A guest post from Charlotte Adams, Assistant Professor at Durham University, who is currently leading work at Durham on the potential of abandoned mines to provide energy storage and a low carbon source of heat and cooling for the UK. She is also a Fellow of the Durham Energy Institute and a member of the University’s Carbon Management Team. She will be speaking on the topic at the Society’s upcoming Bryan Lovell Meeting, ‘The Role of Geological Science in the Decarbonisation of the UK’ which takes place on 22-24 January – find out more here.
The term “geothermal energy” conjures up images of geysers and volcanoes and it is true that the most productive geothermal sites are located in areas that are tectonically active, close to the Earth’s plate margins. Yet most of the global landmass is not near a plate margin, so what are the geothermal opportunities for intraplate settings? In the UK, we have a range of geothermal resources located within deep sedimentary basins, granites, hydrocarbon wells and more cryptically in our abandoned mining infrastructure. We have focused on the latter for its potential to de-risk geothermal. Although temperatures here are lower than for deep geothermal systems, we are more certain of water flow which is crucial for energy transfer.
A political decision during the 1980s to rapidly abandon UK collieries and switch off water pumps led to high levels of unemployment and social deprivation in mining areas. These communities were further affected by rising water levels underground which threatened surface and groundwater. Over the past couple of decades, extensive measures have been taken to maintain pumping in strategic locations to control rising water levels and intercept and treat any potentially problematic discharges from abandoned mines which has a cost to the UK taxpayer. At Durham University, we are exploring the opportunity to use the water within flooded abandoned mines to provide a source of geothermal heat for the future. This could also deliver economic opportunities to former mining areas.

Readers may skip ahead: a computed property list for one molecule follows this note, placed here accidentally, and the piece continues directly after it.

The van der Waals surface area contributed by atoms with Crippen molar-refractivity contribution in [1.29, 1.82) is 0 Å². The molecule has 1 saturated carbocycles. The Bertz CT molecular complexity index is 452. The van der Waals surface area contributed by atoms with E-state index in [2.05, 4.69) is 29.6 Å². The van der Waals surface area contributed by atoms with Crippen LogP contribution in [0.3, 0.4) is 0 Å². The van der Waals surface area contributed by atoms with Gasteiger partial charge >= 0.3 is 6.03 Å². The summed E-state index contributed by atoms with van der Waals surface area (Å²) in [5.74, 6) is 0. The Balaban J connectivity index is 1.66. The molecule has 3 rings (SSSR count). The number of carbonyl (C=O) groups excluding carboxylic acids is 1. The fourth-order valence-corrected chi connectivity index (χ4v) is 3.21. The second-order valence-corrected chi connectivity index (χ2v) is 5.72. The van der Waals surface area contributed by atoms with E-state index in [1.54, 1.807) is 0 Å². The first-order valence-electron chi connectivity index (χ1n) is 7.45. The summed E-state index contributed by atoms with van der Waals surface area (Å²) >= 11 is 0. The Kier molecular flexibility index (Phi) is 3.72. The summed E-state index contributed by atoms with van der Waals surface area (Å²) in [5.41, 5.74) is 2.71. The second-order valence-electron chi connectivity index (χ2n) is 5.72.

Over half of UK energy demand is used to produce heat, most of this comes from burning gas and most is consumed by the domestic sector. The UK has been a net importer of gas for over a decade meaning that we now rely on gas supplies from other nations. This brings our long-term energy security into question. In addition to improving our energy security, we also need to decarbonise our energy supplies to meet carbon reduction targets and combat climate change. Over the past decade, around half of our electricity demand has been decarbonised using renewables and nuclear, yet around three quarters of our heat demand is still derived from fossil fuels.
Over 15 billion tonnes of coal were extracted from the UK subsurface over the past century. Spread over the entire UK land surface, this would create a layer of coal 5cm deep. Allowing for some post abandonment subsidence, it is estimated that there are around 2 billion cubic metres of water within flooded mines that contain around 2.2 million GWh of heat. There is also good overlap between coalfield areas and areas of heat demand. This is not surprising as many of our towns and cities were developed as a direct result of their coal reserves. Around one quarter of UK homes are located in coalfield areas meaning there is good potential to access this energy source.
The water within the mines is tepid, at temperatures of 12-20°C. Clearly this is not hot enough to take a bath in or heat a room but by using a heat pump, temperatures can be increased to a more comfortable 40-50°C. Although the heat pump requires an electrical input, it is an energy efficient device because you can expect to get 3-4 kW of heat output from the heat pump for every 1 kW of electrical input. This research has shown that we don’t need access to volcanoes to develop geothermal energy and that our abandoned mines can augment the UK’s geothermal resources which could in their entirety meet our heat demands for a century or more.
I was delighted to have the opportunity to present this research as part of the Geological Society’s Public Lecture Series in December 2018. My presentation can be viewed here:
- The 2019 Bryan Lovell Meeting, ‘The Role of Geological Science in the Decarbonisation of the UK’
- The Durham Energy Institute
- The Geological Society’s Year of Carbon